Despite being one of the most critically lauded directors in cinema; despite winning two Oscars for screenwriting and the Palme d’Or; despite being continually successful at the box office; despite talking explicitly with God in his movies; despite centering his most famous film around a theological discussion; despite all these things, Quentin Tarantino is rarely seriously discussed in Christian journalism. And this is completely understandable.
PULP FRICTION: TARANTINO’S CHALLENGE
Talking about Tarantino’s theology is hard to do in a Christian context because many of his most memorable scenes are riddled with racial epithets, profanity, or outré acts of violence. I’d guess that there are many thoughtful, cultured people who subscribe to this journal who have either skipped over this article entirely out of polite distaste or who are now reading it with morbid curiosity to see if I’ll besmirch the journal’s good reputation with an R-rated quote.
More importantly, Tarantino is a highly divisive filmmaker. His movies often cause moral anxiety in different sets of people. He’s sometimes scorned both by the secular left (for his playful treatment of race and historic injustice) and from the religious right (for his intense violence and profanity). Tarantino’s recent entries into the historical action genre (Inglourious Basterds and Django Unchained) engage the problem of racist persecution of Jews and African Americans respectively, but in a way that unsettles coastal critics.
On the flipside, though there are many Christian filmgoers who like historical action movies partly because they portray violent struggles for justice, it isn’t uncommon to find that these same people dislike Tarantino because his movies are too violent. What makes a movie like Braveheart good suddenly makes Tarantino’s films bad. I believe there’s a unified reason for both these reactions, and I’ll get to it soon. For now, though, it’s enough to note that Tarantino’s films don’t just divide audiences but also divide different audiences for different reasons. Even in the first book-length theological discussion of QT (Tarantino and Theology), the authors are by no means uniform in their evaluation of the morality of his movies.1
Let me be clear: I love Tarantino’s movies. This doesn’t mean I think they’re the moral equivalent of Babette’s Feast. But they all, without exception, set off a megaton-level nuclear explosion of cinematic pleasure inside my limbic system. Watching Pulp Fiction when I was eighteen was probably the single greatest reason I became interested in cinema.
But I still understand why Tarantino has so many detractors. Tarantino is divisive partly because he’s confusing. And what’s especially confusing about Tarantino is whether he’s postmodern or not.
IS TARANTINO POSTMODERN?
On the surface, Tarantino would seem to be a quintessentially postmodern filmmaker. He’s playful, self-aware, and interested in showing his characters actively interpreting events and texts in widely varying ways. The striving of competing interpretations is a hallmark of postmodern thought, which rejects any overarching “metanarrative” in favor of smaller narratives determined by local forms of discourse. All grand language of truth becomes a kind of local dialect, unable to communicate fully with those two towns over. To borrow from Reservoir Dogs, reality is as inscrutable as a Madonna song, which can yield wildly variant schemes of interpretation. Or, to cite Pulp Fiction, ethics is as subjective as whether it seems OK to give another man’s wife a foot massage, a subject over which Vince and Jules (two hitmen) argue without resolution.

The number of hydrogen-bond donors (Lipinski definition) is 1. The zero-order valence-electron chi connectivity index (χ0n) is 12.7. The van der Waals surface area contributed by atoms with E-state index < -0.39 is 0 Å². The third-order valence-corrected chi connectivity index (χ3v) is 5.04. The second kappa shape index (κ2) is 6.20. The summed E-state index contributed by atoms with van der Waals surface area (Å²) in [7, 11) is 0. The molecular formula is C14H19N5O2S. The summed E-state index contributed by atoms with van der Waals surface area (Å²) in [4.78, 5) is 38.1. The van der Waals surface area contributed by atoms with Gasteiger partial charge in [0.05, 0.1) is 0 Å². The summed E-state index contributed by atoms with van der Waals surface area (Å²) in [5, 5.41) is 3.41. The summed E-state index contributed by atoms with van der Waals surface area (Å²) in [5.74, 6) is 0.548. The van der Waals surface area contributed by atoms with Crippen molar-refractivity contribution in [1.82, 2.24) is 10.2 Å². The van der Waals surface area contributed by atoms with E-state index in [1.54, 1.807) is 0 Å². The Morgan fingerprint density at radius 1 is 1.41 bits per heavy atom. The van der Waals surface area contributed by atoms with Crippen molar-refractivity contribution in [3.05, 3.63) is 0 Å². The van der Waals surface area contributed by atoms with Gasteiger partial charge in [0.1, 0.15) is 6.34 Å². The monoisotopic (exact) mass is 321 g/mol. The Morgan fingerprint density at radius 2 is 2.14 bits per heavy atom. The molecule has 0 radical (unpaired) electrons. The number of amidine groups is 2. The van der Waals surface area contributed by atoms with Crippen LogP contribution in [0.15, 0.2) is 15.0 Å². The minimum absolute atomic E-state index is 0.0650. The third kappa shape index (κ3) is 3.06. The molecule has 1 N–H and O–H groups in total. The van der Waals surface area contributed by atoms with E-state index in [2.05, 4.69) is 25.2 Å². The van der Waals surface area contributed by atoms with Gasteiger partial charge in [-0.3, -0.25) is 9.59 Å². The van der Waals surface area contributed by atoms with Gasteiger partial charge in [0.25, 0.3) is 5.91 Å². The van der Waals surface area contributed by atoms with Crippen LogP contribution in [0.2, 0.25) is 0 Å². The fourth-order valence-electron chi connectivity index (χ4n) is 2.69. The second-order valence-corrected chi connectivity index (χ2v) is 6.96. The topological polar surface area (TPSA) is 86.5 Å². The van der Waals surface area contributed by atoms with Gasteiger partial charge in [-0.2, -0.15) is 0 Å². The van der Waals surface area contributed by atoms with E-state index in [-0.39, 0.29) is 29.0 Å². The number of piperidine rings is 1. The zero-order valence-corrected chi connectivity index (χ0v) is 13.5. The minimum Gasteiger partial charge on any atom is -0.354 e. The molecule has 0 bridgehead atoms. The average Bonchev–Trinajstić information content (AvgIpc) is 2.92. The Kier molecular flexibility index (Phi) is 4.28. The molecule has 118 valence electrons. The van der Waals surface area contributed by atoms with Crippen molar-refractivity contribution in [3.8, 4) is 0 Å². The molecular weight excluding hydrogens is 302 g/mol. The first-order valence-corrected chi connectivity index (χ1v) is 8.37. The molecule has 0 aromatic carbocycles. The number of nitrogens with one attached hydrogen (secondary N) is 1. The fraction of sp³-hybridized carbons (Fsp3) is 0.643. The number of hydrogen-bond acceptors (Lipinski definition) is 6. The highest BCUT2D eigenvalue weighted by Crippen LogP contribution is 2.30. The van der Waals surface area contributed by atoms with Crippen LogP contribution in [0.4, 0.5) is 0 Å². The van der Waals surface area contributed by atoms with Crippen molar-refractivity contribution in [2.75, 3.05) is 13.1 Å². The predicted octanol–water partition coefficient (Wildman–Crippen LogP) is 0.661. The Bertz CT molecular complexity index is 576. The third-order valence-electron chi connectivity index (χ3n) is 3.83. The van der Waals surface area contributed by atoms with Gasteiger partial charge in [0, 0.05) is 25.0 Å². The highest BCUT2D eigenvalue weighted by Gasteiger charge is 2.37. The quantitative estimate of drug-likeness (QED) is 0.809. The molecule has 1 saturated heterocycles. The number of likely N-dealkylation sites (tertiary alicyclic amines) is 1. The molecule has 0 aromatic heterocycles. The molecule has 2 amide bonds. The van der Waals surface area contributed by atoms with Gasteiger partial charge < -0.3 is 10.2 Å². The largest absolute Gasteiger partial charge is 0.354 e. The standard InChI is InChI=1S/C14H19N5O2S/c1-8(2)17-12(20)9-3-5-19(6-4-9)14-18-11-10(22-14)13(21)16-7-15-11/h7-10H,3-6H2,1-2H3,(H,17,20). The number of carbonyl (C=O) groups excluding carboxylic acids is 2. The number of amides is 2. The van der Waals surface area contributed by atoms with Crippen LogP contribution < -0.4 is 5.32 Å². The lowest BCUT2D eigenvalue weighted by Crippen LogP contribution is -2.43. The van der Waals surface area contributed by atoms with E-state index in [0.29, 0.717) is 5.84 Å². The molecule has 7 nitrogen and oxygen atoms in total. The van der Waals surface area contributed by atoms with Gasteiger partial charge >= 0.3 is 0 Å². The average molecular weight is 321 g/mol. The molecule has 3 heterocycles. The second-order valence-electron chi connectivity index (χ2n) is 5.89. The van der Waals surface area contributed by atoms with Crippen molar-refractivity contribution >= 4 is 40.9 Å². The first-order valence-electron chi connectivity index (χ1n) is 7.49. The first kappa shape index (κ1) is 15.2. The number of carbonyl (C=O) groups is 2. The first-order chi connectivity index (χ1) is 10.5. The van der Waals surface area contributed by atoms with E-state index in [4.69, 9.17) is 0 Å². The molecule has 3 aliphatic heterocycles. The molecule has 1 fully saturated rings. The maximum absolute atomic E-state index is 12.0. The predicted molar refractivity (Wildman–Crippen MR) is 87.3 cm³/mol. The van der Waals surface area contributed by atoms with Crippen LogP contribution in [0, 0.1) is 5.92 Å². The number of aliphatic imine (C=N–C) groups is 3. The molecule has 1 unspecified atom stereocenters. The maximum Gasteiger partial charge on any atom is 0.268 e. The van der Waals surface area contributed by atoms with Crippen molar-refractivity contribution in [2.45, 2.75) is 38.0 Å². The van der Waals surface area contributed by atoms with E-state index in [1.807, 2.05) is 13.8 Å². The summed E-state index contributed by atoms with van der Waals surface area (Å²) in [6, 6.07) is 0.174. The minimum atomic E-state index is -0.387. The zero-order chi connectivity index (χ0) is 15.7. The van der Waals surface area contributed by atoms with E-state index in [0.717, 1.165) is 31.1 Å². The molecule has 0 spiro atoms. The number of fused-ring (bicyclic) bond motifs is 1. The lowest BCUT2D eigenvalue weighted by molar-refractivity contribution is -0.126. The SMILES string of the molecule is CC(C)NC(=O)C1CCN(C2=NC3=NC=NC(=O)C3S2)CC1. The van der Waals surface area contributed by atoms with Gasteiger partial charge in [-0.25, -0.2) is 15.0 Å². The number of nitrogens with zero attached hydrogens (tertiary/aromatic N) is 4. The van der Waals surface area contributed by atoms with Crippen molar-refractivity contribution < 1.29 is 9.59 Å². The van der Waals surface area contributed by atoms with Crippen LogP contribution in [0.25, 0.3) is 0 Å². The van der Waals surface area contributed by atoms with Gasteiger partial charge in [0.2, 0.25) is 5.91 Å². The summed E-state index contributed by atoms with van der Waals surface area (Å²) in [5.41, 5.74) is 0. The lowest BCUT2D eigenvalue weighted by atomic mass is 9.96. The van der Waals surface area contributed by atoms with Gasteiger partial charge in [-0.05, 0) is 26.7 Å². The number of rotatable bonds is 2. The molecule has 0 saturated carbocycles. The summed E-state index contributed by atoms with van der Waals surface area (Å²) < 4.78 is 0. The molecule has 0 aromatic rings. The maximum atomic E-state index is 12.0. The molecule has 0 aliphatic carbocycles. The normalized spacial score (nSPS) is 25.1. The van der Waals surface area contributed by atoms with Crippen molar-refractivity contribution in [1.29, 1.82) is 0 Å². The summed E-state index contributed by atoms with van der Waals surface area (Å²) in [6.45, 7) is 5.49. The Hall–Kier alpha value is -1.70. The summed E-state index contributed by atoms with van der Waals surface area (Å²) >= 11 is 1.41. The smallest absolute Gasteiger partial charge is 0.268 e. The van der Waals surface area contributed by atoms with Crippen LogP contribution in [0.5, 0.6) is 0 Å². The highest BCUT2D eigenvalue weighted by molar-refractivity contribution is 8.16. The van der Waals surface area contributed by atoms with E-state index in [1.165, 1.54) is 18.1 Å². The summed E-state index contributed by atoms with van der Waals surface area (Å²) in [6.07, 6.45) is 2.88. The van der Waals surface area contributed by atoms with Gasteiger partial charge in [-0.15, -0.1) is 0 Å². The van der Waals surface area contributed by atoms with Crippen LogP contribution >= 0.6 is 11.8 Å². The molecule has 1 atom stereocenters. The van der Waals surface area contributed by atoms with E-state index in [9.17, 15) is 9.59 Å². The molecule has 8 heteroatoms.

Pulp Fiction is the film that bears the strongest stylistic kinship to postmodernism. Its fragmented narrative often winks knowingly about its existence as an artwork. The most significant example of this is the repeated robbery scene, in which the dialogue notably changes the second time we see the same event.2 But the most famous scene in the film, and one that implicitly suggests that Tarantino sees objective truth as hopelessly beyond our grasp, is the miracle (or “freak occurrence”) witnessed near the end of the film. After their foot-massage argument, Jules and Vincent carry out a dramatic and cold-blooded hit on some small-time crooks. They’re surprised, however, by an additional young crook hiding in the bathroom with a huge revolver. The hapless crook unloads the “hand cannon’s” ammo on Jules and Vincent at close range, yet they’re unharmed. Bullet holes cover the wall all around them, and we even see holes in the wall behind Jules when he moves.
Yet, despite the apparent miraculousness of the event, Vincent and Jules immediately begin to argue about its meaning, standing among the corpses of the men they’ve killed. Vincent plays the skeptic, saying, “This $#%& happens.” Jules adamantly opposes this view: “Wrong! This $#%& doesn’t just happen.…We just witnessed a &%$#*@# miracle!” Their argument is cut short when Vincent concedes for the moment, just so they can leave, and won’t have to continue their “theological conversation” in the jailhouse. Later, Vincent reverts back to referring to the miracle as a “freak occurrence.”
Now, it might seem like the centrality of this unresolved question is exactly the playful deferral of truth we would expect from a postmodern filmmaker—except for the many suggestions that Jules is right, and Vincent is wrong. It is a miracle. For starters, everything begins to go wrong for Vincent after his refusal to take the miracle seriously. His gun accidentally goes off in the car, blowing off their informant’s head. Vince’s heroin is mistaken for cocaine by his boss’s wife, sending her into overdose. He’s in the bathroom during the diner robbery, and then in the bathroom again (chronologically later in the film), when Butch returns to get his golden watch, allowing Butch to get the drop on Vincent and shoot him with his own gun. Jules interprets the miracle to mean that he should leave his life of crime. And Vincent’s subsequent misfortunes and death suggest this was the message for him as well.
There’s also the visual evidence in the scene itself. We see that the bullets likely passed right through Jules and Vincent. The most reasonable conclusion from the cinematic evidence is that the “miracle” was a miracle.
And here I come, at long last, to a crucial point about Tarantino’s cinematic theology: the fact that the presence of the hand of God is construed as intractably ambiguous in the film suggests a problem more with us as viewers than it does with Tarantino as a filmmaker. It suggests that we interpret any intentional ambiguity as an attempt at an infinite deferral of meaning. What is at stake in Tarantino’s film is whether God is active within this fictional world. Some of his characters deny this, but that doesn’t mean they’re right. And to take any disagreement as a larger statement about the ambiguity of truth itself is to concede the whole game to postmodernism at the start. Against this, I want to offer a counterproposal: Tarantino’s movies are often postmodern on the surface but premodern at their core.